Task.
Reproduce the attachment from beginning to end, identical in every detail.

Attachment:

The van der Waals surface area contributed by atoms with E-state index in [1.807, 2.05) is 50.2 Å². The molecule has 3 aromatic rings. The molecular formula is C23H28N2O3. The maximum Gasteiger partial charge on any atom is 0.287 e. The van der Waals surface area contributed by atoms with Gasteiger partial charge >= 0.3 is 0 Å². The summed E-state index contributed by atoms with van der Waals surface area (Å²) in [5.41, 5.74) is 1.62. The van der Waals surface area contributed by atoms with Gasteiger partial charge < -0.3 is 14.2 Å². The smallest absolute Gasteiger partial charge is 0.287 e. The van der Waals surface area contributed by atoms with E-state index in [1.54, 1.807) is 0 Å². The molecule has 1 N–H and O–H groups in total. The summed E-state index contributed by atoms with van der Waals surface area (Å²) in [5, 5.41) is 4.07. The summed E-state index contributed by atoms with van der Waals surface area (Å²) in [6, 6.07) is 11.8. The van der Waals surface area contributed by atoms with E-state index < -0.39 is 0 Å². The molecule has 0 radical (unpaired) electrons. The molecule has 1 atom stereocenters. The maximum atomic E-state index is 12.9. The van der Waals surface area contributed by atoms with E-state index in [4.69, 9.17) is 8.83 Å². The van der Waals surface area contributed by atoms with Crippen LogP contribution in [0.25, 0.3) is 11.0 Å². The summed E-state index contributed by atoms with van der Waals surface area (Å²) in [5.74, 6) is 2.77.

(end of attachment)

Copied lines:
The van der Waals surface area contributed by atoms with E-state index in [1.807, 2.05) is 50.2 Å². The molecule has 3 aromatic rings. The molecular formula is C23H28N2O3. The maximum Gasteiger partial charge on any atom is 0.287 e. The van der Waals surface area contributed by atoms with Gasteiger partial charge >= 0.3 is 0 Å². The summed E-state index contributed by atoms with van der Waals surface area (Å²) in [5.41, 5.74) is 1.62. The van der Waals surface area contributed by atoms with Gasteiger partial charge < -0.3 is 14.2 Å². The smallest absolute Gasteiger partial charge is 0.287 e. The van der Waals surface area contributed by atoms with E-state index in [1.54, 1.807) is 0 Å². The molecule has 1 N–H and O–H groups in total. The summed E-state index contributed by atoms with van der Waals surface area (Å²) in [5, 5.41) is 4.07. The summed E-state index contributed by atoms with van der Waals surface area (Å²) in [6, 6.07) is 11.8. The van der Waals surface area contributed by atoms with E-state index < -0.39 is 0 Å². The molecule has 0 radical (unpaired) electrons. The molecule has 1 atom stereocenters. The maximum atomic E-state index is 12.9. The van der Waals surface area contributed by atoms with E-state index in [4.69, 9.17) is 8.83 Å². The van der Waals surface area contributed by atoms with Crippen LogP contribution in [0.25, 0.3) is 11.0 Å². The summed E-state index contributed by atoms with van der Waals surface area (Å²) in [5.74, 6) is 2.77.